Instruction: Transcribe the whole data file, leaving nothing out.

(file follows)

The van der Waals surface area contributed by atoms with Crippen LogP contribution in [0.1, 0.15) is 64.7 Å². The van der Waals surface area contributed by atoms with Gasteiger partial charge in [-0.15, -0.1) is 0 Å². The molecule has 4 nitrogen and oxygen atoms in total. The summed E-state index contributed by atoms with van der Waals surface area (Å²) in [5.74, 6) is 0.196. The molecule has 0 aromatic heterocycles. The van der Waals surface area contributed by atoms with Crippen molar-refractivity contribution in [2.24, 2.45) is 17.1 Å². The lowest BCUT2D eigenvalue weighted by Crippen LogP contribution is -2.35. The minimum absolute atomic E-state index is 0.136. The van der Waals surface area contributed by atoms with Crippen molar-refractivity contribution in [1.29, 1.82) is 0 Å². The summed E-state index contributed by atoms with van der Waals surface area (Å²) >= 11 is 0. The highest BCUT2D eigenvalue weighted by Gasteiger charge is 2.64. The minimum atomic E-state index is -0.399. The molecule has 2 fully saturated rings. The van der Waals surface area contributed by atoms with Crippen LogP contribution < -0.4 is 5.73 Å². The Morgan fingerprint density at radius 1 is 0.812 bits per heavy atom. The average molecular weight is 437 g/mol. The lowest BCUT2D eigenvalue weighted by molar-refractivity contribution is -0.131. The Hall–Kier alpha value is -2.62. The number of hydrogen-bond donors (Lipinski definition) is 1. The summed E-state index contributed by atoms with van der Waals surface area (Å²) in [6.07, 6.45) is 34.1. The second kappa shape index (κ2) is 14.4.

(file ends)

The van der Waals surface area contributed by atoms with Crippen LogP contribution in [0.1, 0.15) is 64.7 Å². The van der Waals surface area contributed by atoms with Gasteiger partial charge in [-0.15, -0.1) is 0 Å². The molecule has 4 nitrogen and oxygen atoms in total. The summed E-state index contributed by atoms with van der Waals surface area (Å²) in [5.74, 6) is 0.196. The molecule has 0 aromatic heterocycles. The van der Waals surface area contributed by atoms with Crippen molar-refractivity contribution in [2.24, 2.45) is 17.1 Å². The lowest BCUT2D eigenvalue weighted by Crippen LogP contribution is -2.35. The minimum absolute atomic E-state index is 0.136. The van der Waals surface area contributed by atoms with Crippen molar-refractivity contribution in [1.29, 1.82) is 0 Å². The summed E-state index contributed by atoms with van der Waals surface area (Å²) >= 11 is 0. The highest BCUT2D eigenvalue weighted by Gasteiger charge is 2.64. The minimum atomic E-state index is -0.399. The molecule has 2 fully saturated rings. The van der Waals surface area contributed by atoms with Crippen LogP contribution < -0.4 is 5.73 Å². The Morgan fingerprint density at radius 1 is 0.812 bits per heavy atom. The average molecular weight is 437 g/mol. The lowest BCUT2D eigenvalue weighted by molar-refractivity contribution is -0.131. The Hall–Kier alpha value is -2.62. The number of hydrogen-bond donors (Lipinski definition) is 1. The summed E-state index contributed by atoms with van der Waals surface area (Å²) in [6.07, 6.45) is 34.1. The second kappa shape index (κ2) is 14.4.